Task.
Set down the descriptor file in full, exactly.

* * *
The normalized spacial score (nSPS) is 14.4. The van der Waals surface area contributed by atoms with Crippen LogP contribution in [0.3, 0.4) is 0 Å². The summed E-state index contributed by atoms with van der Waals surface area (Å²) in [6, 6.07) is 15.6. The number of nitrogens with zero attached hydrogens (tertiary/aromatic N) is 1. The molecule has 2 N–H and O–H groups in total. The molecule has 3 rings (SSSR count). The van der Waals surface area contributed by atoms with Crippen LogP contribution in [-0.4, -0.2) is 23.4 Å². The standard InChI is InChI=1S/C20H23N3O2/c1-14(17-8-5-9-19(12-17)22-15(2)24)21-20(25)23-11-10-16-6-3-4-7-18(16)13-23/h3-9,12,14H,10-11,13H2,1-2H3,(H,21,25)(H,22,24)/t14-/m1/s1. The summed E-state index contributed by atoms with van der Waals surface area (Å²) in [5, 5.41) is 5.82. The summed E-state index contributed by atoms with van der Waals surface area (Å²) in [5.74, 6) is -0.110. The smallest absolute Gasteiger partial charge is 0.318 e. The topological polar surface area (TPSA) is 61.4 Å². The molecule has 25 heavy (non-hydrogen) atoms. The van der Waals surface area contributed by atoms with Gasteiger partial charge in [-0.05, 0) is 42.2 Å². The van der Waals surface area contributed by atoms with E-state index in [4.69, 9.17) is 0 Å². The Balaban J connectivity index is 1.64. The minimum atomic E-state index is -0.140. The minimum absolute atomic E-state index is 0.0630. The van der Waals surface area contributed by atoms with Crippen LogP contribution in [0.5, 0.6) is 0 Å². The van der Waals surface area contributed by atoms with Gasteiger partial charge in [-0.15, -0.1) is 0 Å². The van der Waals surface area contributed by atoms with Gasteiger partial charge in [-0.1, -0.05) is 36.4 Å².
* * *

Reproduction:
The normalized spacial score (nSPS) is 14.4. The van der Waals surface area contributed by atoms with Crippen LogP contribution in [0.3, 0.4) is 0 Å². The summed E-state index contributed by atoms with van der Waals surface area (Å²) in [6, 6.07) is 15.6. The number of nitrogens with zero attached hydrogens (tertiary/aromatic N) is 1. The molecule has 2 N–H and O–H groups in total. The molecule has 3 rings (SSSR count). The van der Waals surface area contributed by atoms with Crippen LogP contribution in [-0.4, -0.2) is 23.4 Å². The standard InChI is InChI=1S/C20H23N3O2/c1-14(17-8-5-9-19(12-17)22-15(2)24)21-20(25)23-11-10-16-6-3-4-7-18(16)13-23/h3-9,12,14H,10-11,13H2,1-2H3,(H,21,25)(H,22,24)/t14-/m1/s1. The summed E-state index contributed by atoms with van der Waals surface area (Å²) in [5, 5.41) is 5.82. The summed E-state index contributed by atoms with van der Waals surface area (Å²) in [5.74, 6) is -0.110. The smallest absolute Gasteiger partial charge is 0.318 e. The topological polar surface area (TPSA) is 61.4 Å². The molecule has 25 heavy (non-hydrogen) atoms. The van der Waals surface area contributed by atoms with Gasteiger partial charge in [-0.05, 0) is 42.2 Å². The van der Waals surface area contributed by atoms with E-state index in [4.69, 9.17) is 0 Å². The Balaban J connectivity index is 1.64. The minimum atomic E-state index is -0.140. The minimum absolute atomic E-state index is 0.0630. The van der Waals surface area contributed by atoms with Crippen LogP contribution in [0.5, 0.6) is 0 Å². The van der Waals surface area contributed by atoms with Gasteiger partial charge in [-0.15, -0.1) is 0 Å². The van der Waals surface area contributed by atoms with Gasteiger partial charge in [-0.1, -0.05) is 36.4 Å².